1) 180 or more innings from Tanaka, Pineda, and Sabathia

2) More productive seasons from Headley, Drew, Ellsbury, Teixeira, and McCann

3) A miracle

The Yankees PECOTA seems right in 2015, but without the above things happening, it is doubtful that they reach 80 wins.

2015 Season Previews: Milwaukee Brewers

Over the next several weeks, The Baseball Haven will be creating season previews for all 30 MLB teams. You’ll find their projected records (based on PECOTA records from Baseball Prospectus, as of 2/15/2015), each team’s top three players (based on Steamer WAR projections from FanGraphs), and some valuable notes on each team, including likely bounce-back candidates, potential breakout players or fantasy sleepers, as well as a look back at offseason transactions which led to each team’s projections. Stop back frequently to see where your favorite team ranks! 

Milwaukee Brewers

Courtesy: MLB.com

Courtesy: MLB.com

2015 Projected Record: 80-82 (4th in NL Central, 20th in MLB)

Manager: Ron Roenicke (335-313 in four seasons with Milwaukee)

Top Three Players: OF Carlos Gomez (4.4), C Jonathan Lucroy (3.3), OF Ryan Braun 2.5

Bounce-back Player: SS Jean Segura

In the first half of the 2013 season Segura hit .325/.363/.487 with 11 doubles, eight triples, 11 home runs, and 27 stolen bases in 397 plate appearances. Since then, Segura has hit .244/.283/.322 with 23 doubles, eight triples, six home runs, and 37 stolen bases in 783 plate appearances. Who is Jean Segura? Well, in 2014, Segura dealt with personal tragedy, which could have been a leading culprit in his ineptitude. He was always a good contact hitter, but, suddenly, he was posting a .275 BABIP and his entire game fell off – even his defense wasn’t as good in 2014. While it’s fair to wonder what was going on in the second half of 2013, the chances are high that this 25-year-old gets things rolling again, becoming a very valuable shortstop for the Brewers and a favorite of fantasy nerds.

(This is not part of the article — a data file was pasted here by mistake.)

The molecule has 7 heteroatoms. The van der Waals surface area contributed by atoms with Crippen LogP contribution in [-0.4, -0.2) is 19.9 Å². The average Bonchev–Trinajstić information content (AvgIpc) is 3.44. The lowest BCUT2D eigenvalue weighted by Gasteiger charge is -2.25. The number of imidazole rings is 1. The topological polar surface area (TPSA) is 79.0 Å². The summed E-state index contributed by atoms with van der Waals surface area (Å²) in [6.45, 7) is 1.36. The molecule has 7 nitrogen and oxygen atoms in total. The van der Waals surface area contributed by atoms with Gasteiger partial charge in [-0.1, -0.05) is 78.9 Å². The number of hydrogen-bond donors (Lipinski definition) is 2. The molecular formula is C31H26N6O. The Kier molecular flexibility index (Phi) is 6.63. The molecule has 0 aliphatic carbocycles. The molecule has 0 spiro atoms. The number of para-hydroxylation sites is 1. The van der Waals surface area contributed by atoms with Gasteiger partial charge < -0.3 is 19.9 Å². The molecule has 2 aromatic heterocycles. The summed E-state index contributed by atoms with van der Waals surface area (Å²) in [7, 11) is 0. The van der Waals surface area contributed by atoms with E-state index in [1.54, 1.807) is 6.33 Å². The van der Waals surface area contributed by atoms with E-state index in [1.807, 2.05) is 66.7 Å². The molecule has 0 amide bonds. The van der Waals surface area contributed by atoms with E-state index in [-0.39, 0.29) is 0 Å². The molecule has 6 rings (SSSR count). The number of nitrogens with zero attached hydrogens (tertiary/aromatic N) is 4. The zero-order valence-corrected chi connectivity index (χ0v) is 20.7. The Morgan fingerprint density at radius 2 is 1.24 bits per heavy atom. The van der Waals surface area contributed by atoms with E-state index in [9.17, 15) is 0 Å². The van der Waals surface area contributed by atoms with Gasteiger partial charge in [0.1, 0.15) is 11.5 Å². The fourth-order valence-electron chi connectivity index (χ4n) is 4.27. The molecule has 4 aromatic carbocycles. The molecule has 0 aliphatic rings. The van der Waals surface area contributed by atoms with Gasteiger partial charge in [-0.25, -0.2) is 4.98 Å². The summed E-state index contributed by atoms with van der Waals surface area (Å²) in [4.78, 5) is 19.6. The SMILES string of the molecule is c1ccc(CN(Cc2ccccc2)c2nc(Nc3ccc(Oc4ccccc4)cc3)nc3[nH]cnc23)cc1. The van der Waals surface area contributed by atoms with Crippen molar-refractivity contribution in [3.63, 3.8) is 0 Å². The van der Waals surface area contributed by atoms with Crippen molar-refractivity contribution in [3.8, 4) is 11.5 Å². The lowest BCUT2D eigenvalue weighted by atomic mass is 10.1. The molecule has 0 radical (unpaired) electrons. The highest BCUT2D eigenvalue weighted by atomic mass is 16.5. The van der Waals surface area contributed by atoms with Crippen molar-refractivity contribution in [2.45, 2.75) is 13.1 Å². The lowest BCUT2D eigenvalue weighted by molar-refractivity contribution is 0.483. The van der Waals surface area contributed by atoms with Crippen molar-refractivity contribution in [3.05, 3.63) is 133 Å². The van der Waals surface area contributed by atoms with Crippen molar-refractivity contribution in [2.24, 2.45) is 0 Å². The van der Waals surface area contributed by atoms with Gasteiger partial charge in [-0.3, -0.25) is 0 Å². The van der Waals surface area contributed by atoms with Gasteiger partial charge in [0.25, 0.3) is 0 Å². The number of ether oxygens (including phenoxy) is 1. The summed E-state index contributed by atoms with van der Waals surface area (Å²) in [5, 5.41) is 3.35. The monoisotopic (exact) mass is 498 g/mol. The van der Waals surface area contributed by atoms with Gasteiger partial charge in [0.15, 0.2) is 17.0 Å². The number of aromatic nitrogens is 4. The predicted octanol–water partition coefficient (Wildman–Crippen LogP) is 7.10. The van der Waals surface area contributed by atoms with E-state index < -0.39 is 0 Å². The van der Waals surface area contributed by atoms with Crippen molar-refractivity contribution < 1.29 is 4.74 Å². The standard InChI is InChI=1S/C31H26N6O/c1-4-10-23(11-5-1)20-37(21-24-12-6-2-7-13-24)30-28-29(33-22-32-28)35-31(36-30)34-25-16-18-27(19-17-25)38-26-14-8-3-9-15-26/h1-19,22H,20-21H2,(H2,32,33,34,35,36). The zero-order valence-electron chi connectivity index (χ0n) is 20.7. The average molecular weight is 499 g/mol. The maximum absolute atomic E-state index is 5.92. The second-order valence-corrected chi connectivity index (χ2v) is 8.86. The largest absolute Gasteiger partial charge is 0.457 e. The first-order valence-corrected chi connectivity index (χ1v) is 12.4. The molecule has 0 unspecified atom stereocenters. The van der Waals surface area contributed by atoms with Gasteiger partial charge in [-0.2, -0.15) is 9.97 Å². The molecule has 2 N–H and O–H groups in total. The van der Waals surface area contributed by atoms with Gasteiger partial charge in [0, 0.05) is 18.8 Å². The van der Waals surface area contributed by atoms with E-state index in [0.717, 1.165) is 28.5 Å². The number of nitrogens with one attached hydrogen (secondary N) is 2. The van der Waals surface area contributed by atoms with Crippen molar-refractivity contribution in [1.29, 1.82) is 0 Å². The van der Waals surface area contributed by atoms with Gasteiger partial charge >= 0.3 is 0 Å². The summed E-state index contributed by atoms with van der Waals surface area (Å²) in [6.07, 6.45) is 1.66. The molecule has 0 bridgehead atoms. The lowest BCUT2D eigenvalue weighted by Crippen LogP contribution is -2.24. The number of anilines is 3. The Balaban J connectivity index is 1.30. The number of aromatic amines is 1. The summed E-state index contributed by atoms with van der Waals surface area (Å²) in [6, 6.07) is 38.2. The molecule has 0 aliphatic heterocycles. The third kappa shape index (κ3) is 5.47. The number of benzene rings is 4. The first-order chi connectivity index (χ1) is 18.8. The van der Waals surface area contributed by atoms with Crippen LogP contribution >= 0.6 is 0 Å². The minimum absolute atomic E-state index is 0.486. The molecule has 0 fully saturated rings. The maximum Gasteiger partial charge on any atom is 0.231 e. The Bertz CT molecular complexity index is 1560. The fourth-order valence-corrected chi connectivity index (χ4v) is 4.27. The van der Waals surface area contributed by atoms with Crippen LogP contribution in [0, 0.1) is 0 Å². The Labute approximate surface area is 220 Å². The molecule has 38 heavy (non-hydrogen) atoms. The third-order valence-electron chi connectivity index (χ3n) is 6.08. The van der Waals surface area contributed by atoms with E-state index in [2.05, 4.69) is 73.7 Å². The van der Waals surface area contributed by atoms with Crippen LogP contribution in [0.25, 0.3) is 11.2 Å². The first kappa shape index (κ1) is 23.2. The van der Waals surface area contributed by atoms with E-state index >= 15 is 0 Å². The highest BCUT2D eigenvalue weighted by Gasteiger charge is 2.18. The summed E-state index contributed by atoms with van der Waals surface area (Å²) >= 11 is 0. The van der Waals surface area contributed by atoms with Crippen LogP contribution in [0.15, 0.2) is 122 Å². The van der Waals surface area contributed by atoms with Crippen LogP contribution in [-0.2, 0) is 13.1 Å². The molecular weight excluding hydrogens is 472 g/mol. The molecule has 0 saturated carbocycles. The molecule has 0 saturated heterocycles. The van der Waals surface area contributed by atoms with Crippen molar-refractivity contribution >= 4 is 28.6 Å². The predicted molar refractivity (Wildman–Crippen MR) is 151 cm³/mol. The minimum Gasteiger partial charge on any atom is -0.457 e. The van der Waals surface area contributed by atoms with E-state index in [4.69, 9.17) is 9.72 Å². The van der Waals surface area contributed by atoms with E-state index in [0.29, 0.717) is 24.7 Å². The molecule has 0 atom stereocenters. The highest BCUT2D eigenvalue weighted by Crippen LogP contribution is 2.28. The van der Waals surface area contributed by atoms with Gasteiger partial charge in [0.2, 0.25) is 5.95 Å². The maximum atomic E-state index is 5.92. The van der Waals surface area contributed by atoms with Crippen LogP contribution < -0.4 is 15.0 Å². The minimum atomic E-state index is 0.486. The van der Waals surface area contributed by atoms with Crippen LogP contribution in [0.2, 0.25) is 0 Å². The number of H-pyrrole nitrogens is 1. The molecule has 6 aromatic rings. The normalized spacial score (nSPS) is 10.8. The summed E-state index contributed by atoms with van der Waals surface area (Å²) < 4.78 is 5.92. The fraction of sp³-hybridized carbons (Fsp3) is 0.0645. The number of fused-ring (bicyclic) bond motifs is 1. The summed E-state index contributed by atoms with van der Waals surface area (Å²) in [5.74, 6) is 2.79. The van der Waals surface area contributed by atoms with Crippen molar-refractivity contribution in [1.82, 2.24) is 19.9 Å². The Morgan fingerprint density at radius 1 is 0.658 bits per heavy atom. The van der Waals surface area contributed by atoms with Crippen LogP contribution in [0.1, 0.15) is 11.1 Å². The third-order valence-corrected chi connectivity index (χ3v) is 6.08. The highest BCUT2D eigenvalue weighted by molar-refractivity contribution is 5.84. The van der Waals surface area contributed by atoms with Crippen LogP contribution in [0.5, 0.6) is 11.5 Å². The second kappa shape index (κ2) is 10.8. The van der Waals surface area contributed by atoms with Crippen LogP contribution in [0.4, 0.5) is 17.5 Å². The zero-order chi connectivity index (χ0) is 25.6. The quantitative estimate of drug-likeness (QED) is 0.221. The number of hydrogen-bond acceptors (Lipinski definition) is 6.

Courtesy: naciondeportiva.com

Courtesy: naciondeportiva.com

Fantasy Player to Watch: RHP Mike Fiers

I loathed Fiers because he almost cost me a title last season. When his fastball smacked Giancarlo Stanton and ended the big slugger’s season, that was the only time that I remember seeing Fiers name in the national sports headlines in 2014. It won’t be the same in 2015. Fiers, 29, posted a 2.13 ERA and 0.88 WHIP over 71.2 innings and 14 games (ten starts), while posting an impressive 9.5 K:9 and 4.47 K:BB. In 2013, Fiers had his forearm broken by a batted ball. Outside of that miserable season, which lasted all of 22.1 major league innings, Fiers is 15-15 with a 3.16 ERA and 1.12 WHIP over his 199.2 innings in 2012 and 2014, striking out 9.5 batters per nine. He may be a late bloomer, he may not have an electric fastball (89.6 mph), but Mike Fiers can pitch. He has a rotation spot locked up, and he is an excellent, cheap target.